This homily is titled, “Bring on the New!” //
Do you like things that are new? Of course you do. We Americans love new things!
In the Gospel today Jesus gives us a new commandment. It is not complicated. It is not complex. It is not difficult to understand, not difficult to comprehend, though it often can be difficult to put into practice. It is this; “Love one another.” Three simple words. But they pack a whallop!
Then Jesus comments, “This is how all will know that you are my disciples, if you have love for one another.”
So, if you wish to be a disciple of Jesus, then what you have to do is love. Love, love, love, love, love, love, love. That’s all.
Simple, but difficult. Because the kind of love that Jesus is talking about is NOT an emotion, not a feeling, not a sentiment. The kind of love that Jesus is talking about is the kind of love He practiced. And His love was not gushy, not sentimental, not gooey. His love is other directed. His love is for the other. His love pushes through the embarrassment and the inconvenience and the self-consciousness, and focusses on the other. Jesus’ love is mature and strong and other-directed. His love is constant. His love shares. His love looks out for the other. His love is tough and strong and real. And that is how we are to love. “This is how all will know that you are my disciples, if you have love for one another.”
Such love does not come easily. It takes work. Just like gaining proficiency in a sport takes work, and learning calculus or another language takes work, or building a business takes work, or just about any significant accomplishment takes work, so loving one another is work.
This is why in our first reading we heard: “They strengthened the spirits of the disciples and exhorted them to persevere in the faith, saying,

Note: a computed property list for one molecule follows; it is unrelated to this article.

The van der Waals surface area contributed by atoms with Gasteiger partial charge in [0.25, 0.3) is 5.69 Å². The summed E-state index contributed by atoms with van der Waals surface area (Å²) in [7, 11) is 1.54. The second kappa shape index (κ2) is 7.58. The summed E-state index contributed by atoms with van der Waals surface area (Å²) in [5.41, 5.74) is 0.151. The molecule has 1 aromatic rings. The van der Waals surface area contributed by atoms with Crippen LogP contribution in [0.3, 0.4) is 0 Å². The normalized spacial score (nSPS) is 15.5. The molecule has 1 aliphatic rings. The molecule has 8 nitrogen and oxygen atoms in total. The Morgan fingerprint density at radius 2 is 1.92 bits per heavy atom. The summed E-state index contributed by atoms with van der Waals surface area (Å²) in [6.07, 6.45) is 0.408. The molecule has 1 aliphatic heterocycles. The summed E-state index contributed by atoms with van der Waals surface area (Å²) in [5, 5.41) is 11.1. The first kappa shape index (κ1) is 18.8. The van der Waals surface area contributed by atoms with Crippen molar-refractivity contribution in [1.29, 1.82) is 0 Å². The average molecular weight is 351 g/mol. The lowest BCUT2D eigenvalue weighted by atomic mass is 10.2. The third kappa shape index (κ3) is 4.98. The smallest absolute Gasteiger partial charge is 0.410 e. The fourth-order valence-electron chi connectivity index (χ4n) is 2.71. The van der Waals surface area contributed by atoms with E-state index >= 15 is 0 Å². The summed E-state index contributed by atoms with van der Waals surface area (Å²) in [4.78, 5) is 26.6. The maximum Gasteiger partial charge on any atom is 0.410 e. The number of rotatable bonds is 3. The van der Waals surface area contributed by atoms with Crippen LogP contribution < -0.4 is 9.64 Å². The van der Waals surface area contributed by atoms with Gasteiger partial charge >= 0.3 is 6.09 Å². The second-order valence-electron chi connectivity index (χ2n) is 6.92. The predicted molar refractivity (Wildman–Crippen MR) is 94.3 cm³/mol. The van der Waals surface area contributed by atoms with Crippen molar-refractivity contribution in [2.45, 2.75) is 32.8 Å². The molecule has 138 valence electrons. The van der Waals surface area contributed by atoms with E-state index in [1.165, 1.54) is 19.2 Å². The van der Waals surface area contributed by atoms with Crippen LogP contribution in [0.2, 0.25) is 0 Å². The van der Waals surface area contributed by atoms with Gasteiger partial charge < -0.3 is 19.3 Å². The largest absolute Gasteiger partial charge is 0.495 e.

"It is necessary for us to undergo many hardships to enter the kingdom of God.”
It is necessary for us to undergo many hardships to enter the kingdom of God. What kind of encouragement is that? Does it make you want to sign up right away? Wow, this is going to be difficult, with many hardships! I can hardly wait!
Well, it is honest. It is truthful. Our nature is lazy and self-centered and stingy. Loving one another is fine when it makes us feel all warm and fuzzy. But loving one another goes against the grain when it requires work, and sacrifice, and persistent commitment. Yes, it IS necessary for us to undergo many hardships to enter the kingdom of God. God’s Kingdom ain’t for sissies.
It is hard. But it is worth it. And you and I, all of us here, are invited into this wonderful Kingdom. How do we get there? The Gospel today tells us. Love one another.
That is something all of us can do. If you are rich or poor; if you are man or woman; if you are black or white or brown or green; if you are straight or gay or confused; if you are native-born or immigrant; if you are Republican or Democrat or Independent; if you are Longhorn or Aggie; if you are brilliant or very, very simple; it does not matter. You can keep this commandment of Jesus to love. Love one another.
Jesus tells us this is a new commandment. It is not new in the sense of never being heard before. Rather, it is new instead in terms of its radical centrality, its import, its place as the essence of Jesus’ teaching. Love one another.
And this new commandment, simple yet profound, begins to usher in God’s Kingdom here on earth, now in this time. This commandment - in its effect and centrality - is new.
We are given a vision of that newness, that fresh start this new commandment ushers in in the second reading today from the Book of Revelations:
"Behold, God's dwelling is with the human race.
He will dwell with them and they will be his people
and God himself will always be with them as their God.
He will wipe every tear from their eyes,
and there shall be no more death or mourning, wailing or pain,
for the old order has passed away.”
The One who sat on the throne said, "Behold, I make all things new.”
And that newness is the commandment to love one another. AMEN.